Homelessness rising in Australia: study

Updated 05 June 2013
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Homelessness rising in Australia: study

SYDNEY: Homelessness in Australia has surged 17 percent since 2006 mainly due to a spike in migrant numbers, though fewer people are sleeping rough on the streets, a report found Wednesday.
The National Affordable Housing Agreement report, prepared by the government’s COAG Reform Council, found that overall housing security had declined from 2006 to 2011.
While the number of “rough sleepers” — those living on the streets — had fallen six percent to 6,813, the overall amount of people considered homeless had ballooned 17 percent to 105,237.
Council chairman John Brumby said Australia was now unlikely to meet its target of reducing homelessness by seven percent this year, blaming growing levels of crowding and temporary housing.
“This report defines the many faces of homelessness,” Brumby said.
The rise in the homelessness figure was fueled by severe crowding, which is defined as a home where there are more than two people sleeping per bedroom and at least three extra bedrooms are required to reduce the burden.
Two-thirds of the 41,390 people living in severely crowded homes were born overseas and likely to be recent migrants, the report found.
Australia is facing record inflows of asylum-seekers arriving on people-smuggling boats from Southeast Asia, with numbers expected to top 25,000 in the year to June 30.
To reduce the burden on immigration detention facilities the government has been forced to release thousands of applicants into the community on spartan welfare with a ban on working.
Charity groups have been forced to meet the shortfall, providing shelter, food and medicine for refugees struggling to make ends meet.
Aboriginal Australians living in crowded dwellings in the remote Northern Territory account for 11.2 percent of the nation’s homeless.
Aborigines, Australia’s most disadvantaged minority, are 14 times more likely to be homeless than their non-indigenous counterparts, according to the report.
Brumby welcomed the fall in rough sleeping — “what most people think of as homelessness” — as significant.
“They are some of the most disadvantaged Australians, those who sleep without a proper bed or shelter, so any fall in the number is welcomed,” he said.
The COAG (Council of Australian Governments) Reform Council monitors progress on key government benchmarks including health care, education, disability and indigenous reform.


Almost $30 million seized in raids linked to Malaysian ex-PM

Updated 12 min 33 sec ago
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Almost $30 million seized in raids linked to Malaysian ex-PM

  • The money was seized along with 284 boxes containing designer handbags, as well as watches and jewelry from a condominium in Kuala Lumpur
  • Public disgust at allegations of corruption swirling around Najib was a major factor for the loss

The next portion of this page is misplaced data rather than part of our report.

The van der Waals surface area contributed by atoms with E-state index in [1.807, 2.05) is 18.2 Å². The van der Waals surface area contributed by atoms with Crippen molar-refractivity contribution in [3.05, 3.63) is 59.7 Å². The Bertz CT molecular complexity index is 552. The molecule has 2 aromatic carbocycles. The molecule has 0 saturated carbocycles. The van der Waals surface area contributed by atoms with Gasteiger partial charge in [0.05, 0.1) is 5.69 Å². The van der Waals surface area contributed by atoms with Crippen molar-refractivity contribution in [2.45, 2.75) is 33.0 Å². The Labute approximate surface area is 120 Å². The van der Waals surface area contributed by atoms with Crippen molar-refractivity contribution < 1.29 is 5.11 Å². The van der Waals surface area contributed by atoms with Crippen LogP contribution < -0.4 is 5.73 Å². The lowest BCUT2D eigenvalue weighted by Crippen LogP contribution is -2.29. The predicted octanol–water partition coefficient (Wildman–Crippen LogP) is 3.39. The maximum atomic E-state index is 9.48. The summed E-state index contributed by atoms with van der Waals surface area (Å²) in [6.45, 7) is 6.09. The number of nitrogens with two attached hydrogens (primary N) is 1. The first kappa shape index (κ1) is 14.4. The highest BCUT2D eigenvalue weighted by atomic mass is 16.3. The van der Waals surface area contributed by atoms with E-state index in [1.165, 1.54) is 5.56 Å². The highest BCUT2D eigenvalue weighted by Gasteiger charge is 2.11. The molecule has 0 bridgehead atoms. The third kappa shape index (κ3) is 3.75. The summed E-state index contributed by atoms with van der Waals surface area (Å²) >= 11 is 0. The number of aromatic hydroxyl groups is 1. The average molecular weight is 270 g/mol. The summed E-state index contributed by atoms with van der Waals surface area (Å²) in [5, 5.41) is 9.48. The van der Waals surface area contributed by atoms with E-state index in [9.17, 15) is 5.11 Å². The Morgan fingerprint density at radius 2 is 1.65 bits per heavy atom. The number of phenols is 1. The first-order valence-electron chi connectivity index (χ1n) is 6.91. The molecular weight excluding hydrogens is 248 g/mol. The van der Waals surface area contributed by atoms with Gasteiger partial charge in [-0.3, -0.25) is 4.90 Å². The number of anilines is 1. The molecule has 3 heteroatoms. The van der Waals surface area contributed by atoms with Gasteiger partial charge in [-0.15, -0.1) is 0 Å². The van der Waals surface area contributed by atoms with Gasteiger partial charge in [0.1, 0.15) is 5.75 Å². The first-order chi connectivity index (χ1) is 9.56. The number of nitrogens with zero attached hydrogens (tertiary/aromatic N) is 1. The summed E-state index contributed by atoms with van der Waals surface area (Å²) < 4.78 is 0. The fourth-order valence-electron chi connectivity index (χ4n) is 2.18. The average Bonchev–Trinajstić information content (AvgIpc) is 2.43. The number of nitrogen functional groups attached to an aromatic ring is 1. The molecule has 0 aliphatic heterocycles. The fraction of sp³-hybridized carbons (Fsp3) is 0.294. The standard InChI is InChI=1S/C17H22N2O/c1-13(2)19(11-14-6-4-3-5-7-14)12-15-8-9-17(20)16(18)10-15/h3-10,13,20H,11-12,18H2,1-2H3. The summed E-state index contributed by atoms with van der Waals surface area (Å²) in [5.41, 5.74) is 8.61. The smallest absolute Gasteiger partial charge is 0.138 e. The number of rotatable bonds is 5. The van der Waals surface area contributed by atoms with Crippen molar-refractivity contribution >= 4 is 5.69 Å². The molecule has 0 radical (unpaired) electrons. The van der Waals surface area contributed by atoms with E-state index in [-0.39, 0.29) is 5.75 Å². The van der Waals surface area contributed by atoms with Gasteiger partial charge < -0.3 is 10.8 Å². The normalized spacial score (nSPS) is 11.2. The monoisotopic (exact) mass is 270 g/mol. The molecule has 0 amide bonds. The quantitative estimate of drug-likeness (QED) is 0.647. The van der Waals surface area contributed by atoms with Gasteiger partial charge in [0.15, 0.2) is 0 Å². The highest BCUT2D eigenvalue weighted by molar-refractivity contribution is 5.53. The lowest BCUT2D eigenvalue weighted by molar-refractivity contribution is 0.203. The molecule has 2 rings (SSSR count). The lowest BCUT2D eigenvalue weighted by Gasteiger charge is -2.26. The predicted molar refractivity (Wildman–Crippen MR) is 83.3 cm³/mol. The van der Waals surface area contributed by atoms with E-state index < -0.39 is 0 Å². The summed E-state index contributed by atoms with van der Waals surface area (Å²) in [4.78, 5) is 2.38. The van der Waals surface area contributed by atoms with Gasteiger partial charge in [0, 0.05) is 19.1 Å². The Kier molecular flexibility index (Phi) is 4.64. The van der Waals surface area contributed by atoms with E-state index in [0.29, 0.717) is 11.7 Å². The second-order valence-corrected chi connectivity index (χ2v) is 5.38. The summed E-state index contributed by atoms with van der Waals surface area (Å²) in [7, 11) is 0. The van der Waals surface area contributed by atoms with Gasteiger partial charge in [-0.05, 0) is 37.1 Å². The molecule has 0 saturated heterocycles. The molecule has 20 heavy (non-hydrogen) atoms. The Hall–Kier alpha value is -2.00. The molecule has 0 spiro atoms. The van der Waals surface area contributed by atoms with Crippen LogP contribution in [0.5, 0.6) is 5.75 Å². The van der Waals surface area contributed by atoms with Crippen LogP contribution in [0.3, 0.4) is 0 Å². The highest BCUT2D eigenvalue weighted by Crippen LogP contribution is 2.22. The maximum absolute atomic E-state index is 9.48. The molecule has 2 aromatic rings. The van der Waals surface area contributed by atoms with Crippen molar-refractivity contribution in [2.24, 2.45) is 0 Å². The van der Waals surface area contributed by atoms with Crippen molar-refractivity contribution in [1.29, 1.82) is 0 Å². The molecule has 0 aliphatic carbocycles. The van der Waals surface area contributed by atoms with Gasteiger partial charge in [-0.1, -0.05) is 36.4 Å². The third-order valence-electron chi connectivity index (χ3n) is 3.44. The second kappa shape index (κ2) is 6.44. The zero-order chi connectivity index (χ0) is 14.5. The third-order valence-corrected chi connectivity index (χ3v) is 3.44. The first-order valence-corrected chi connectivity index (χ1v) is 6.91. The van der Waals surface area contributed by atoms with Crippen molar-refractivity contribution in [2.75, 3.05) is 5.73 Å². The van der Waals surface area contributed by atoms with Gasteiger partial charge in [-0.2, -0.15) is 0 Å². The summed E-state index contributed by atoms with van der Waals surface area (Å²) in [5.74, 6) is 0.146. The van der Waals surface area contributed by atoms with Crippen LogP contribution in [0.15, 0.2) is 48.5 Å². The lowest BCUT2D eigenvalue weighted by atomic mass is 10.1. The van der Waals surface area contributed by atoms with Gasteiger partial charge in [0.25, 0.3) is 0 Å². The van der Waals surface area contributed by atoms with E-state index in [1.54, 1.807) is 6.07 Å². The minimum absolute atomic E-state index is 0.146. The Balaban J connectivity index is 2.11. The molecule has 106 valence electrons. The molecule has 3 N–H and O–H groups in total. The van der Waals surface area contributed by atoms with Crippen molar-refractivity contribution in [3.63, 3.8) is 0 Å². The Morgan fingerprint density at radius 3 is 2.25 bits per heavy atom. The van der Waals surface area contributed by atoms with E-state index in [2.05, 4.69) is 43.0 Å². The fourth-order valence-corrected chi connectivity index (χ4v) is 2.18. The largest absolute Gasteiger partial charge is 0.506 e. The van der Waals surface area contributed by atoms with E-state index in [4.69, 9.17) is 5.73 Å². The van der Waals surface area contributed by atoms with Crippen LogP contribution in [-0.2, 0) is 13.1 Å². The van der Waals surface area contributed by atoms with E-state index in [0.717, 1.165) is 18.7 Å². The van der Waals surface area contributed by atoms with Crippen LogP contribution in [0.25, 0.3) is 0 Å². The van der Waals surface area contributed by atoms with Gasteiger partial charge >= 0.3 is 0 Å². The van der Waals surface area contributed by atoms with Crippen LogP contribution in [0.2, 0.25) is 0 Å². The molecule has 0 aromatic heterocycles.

KUALA LUMPUR: Malaysian police said Friday they found cash amounting to almost $30 million in a raid on a luxury apartment as they probed corruption allegations swirling around ousted leader Najib Razak.
The money was seized along with 284 boxes containing designer handbags, as well as watches and jewelry from a condominium in Kuala Lumpur, which was raided along with Najib’s home and other sites last week.
Najib’s coalition was thrown out of power for the first time in over six decades in the May 9 poll, defeated by a reformist alliance headed by his former mentor Mahathir Mohamad.
Public disgust at allegations of corruption swirling around Najib was a major factor for the loss, with the ex-leader, his family and cronies accused of looting billions of dollars from sovereign wealth fund 1MDB.
There has been much speculation about what the seized goods consisted of and their value after five trucks were reportedly brought in to help move the vast stash.
Giving an update, the police’s head of commercial crime Amar Singh said: “From the money found, there were 26 currencies, the total amount as of yesterday is 114 million ($28.6 million).”
The money was found in 35 bags while another 37 bags contained watches and jewelry, he told a press conference. The value of other items will be calculated later, he said.
The seizure of the luxury goods added to public scorn of Najib’s wife Rosmah Mansor, long reviled by Malaysians for her perceived haughty demeanour and reported vast collection of designer bags, clothing and jewelry.
Her love of overseas shopping trips, as middle class Malaysians struggle with rising living costs, added to a sense of spreading, deeply-entrenched rot in the country’s long-ruling elite.
The couple’s fall from grace has been swift and hard.
They have been barred from leaving the country and the ex-premier has been questioned by anti-graft investigators over claims 1MDB money ended up in his bank accounts, and looks likely to be charged.
Najib and the fund deny any wrongdoing.